Comparable Data Points The second comparison involved emissions and fuel consumption with comparable data points. These points were established by considering data points that are spatially similar (within 200 meter), vehicle speeds (within 1 mph), acceleration rates (within 0.15 mph/s), engine speeds (within 50 rpm), and throttle position (within 5%). Using these criteria Tests 2 to 4 could be compared to the base case and comparable data points could be established. Tests 2, 3, and 4 produced 572, 472, and 390, seconds of comparable data, respectively. It should be noted that for this comparison data is compared to the base case and different sections of the trip were, therefore, used for the various tests. Comparisons between tests are, therefore, not advisable in this case. All selected individual second-by-second emission rates (g/s) for this comparison were summed, and divided by sum of the corresponding driven miles (mi) for the selected data points. Table 3 shows the percentage of change of these calculated overall emissions rates (g/mi) from the base case (Test 1). Also, overall fuel consumption rates (gal/mi), which are calculated by dividing the summation of individual fuel consumption rates (gal/s) for the selected data by total driven miles are shown in Table 3 as percent ratios. It is shown in this table that fuel consumption improved by 6, 9, and 10 percent for Tests 2, 3, and 4, respectively. In the case of NOx it shows an increase of 1 percent for Test 2 after which it showed decreases of 13 and 12 percent for Tests 3, and 4, respectively. In the case of PM a 23% reduction is observed for Test 4. This result is based on gram per second (g/s) emissions rate. If a gram per mile (g/mi) rate is used the reduction in PM is 17%. The reason for the difference is because idling skews the comparison between g/s and g/mi because no miles are accumulated during idling. Table 3. Relative fuel Consumption and emissions rates for comparable date points Relative Emissions Rates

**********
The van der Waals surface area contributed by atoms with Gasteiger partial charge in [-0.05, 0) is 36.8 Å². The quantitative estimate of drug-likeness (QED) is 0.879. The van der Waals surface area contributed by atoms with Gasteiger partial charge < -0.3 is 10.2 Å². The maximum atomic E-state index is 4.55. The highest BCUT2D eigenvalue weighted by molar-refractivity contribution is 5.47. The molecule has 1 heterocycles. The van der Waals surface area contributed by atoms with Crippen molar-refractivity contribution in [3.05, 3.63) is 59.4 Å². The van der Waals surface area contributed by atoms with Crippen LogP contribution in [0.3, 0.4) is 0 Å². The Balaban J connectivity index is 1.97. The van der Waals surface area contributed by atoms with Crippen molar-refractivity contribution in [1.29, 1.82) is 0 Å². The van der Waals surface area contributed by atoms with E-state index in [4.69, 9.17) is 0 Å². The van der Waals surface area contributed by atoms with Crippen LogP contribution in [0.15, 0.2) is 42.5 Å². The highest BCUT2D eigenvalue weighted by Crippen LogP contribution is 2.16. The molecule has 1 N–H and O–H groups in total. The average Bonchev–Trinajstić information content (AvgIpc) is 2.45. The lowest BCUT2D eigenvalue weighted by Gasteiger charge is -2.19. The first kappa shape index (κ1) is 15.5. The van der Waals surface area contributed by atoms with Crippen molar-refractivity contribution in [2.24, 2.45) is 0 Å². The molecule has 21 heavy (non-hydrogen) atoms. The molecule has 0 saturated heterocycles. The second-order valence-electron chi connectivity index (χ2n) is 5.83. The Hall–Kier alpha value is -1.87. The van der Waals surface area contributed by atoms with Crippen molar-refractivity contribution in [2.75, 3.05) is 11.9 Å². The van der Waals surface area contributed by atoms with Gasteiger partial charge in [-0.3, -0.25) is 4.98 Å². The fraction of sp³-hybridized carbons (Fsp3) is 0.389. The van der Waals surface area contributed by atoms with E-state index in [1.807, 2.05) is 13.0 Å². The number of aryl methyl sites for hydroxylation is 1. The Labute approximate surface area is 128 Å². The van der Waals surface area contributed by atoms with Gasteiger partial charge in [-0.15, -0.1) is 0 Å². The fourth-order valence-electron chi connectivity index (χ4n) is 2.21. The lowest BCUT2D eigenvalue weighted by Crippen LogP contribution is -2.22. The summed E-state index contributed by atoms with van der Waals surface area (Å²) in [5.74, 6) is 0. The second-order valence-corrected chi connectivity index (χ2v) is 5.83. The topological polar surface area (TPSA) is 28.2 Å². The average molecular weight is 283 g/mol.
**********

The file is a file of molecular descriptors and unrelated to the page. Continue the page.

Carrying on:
Test

Relative Fuel Consumption

CO2

CO

NOx

HC

PM

Test 1 (base)

100 %

100 %

100 %

100 %

100 %

100 %

Test 2

94 %

94 %

84 %

101 %

105 %

Test 3

91 %

90 %

74 %

87 %

91 %

Test 4

90 %

91 %

74 %

88 %

95 %

77 %

Average Tests 2-4 (%)

*8 %

**8 %

**23%

**8%

**3 %

**23 %

* Improvement ** Reduction The results are also shown graphically in Figure 5.

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Figure 5. Relative gaseous and PM emissions (% of base) and fuel economy (% of base) CO2

CO 120

100

100

80

80

60

60

40

40

20

20

0

Test1

Test2

Test3

Test4

NOx

relative emission rate (%)

relative emission rate (%)

120

120

Test2

Test3

Test4

HC 120

80

80

60

60

40

40

Test1

Test2

Test3

Test4

PM

relative emission rate (%)

relative emission rate (%)

20

20 0

100

100

80

80

60

60

40

40

20

20

University Test Study

Test2

Test3

Test4

relative fuel consumption (%)

relative emission rate (%)

120

Test1

Test1

Test2

Test3

Test4

fuel economy

120

0

Test1

100

100

0

0

0

Test1

Test2

Test3

Test4

9


Conclusions The overall goal of this study was to test the possible fuel consumption and emissions benefits for using Xtreme Fuel Treatment Combustion Catalyst in the diesel of a heavy duty diesel truck. Portable emissions measurement system (PEMS) equipment was used in performing the analysis. A base scenario was established followed by three more tests during which Xtreme Fuel Treatment was applied to the fuel tank and the test truck accumulated miles. Data from the three runs were compared to that of the base case and the comparisons can be divided into the following two categories: •